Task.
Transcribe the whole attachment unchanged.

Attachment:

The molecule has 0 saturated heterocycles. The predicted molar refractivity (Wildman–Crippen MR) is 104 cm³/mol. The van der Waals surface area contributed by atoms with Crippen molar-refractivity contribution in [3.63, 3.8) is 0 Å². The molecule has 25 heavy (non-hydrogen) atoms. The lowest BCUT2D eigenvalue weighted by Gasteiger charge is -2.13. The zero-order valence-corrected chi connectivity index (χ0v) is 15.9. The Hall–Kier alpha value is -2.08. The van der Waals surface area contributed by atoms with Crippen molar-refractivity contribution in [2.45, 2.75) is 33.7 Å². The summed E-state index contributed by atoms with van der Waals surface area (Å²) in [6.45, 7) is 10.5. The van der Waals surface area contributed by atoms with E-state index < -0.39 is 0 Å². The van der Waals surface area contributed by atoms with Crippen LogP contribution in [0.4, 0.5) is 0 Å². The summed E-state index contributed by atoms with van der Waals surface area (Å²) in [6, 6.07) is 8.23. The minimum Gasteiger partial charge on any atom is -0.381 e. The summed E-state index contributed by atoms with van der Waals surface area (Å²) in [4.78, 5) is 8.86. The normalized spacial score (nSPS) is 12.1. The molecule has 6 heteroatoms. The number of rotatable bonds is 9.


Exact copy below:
The molecule has 0 saturated heterocycles. The predicted molar refractivity (Wildman–Crippen MR) is 104 cm³/mol. The van der Waals surface area contributed by atoms with Crippen molar-refractivity contribution in [3.63, 3.8) is 0 Å². The molecule has 25 heavy (non-hydrogen) atoms. The lowest BCUT2D eigenvalue weighted by Gasteiger charge is -2.13. The zero-order valence-corrected chi connectivity index (χ0v) is 15.9. The Hall–Kier alpha value is -2.08. The van der Waals surface area contributed by atoms with Crippen molar-refractivity contribution in [2.45, 2.75) is 33.7 Å². The summed E-state index contributed by atoms with van der Waals surface area (Å²) in [6.45, 7) is 10.5. The van der Waals surface area contributed by atoms with E-state index < -0.39 is 0 Å². The van der Waals surface area contributed by atoms with Crippen LogP contribution in [0.4, 0.5) is 0 Å². The summed E-state index contributed by atoms with van der Waals surface area (Å²) in [6, 6.07) is 8.23. The minimum Gasteiger partial charge on any atom is -0.381 e. The summed E-state index contributed by atoms with van der Waals surface area (Å²) in [4.78, 5) is 8.86. The normalized spacial score (nSPS) is 12.1. The molecule has 6 heteroatoms. The number of rotatable bonds is 9.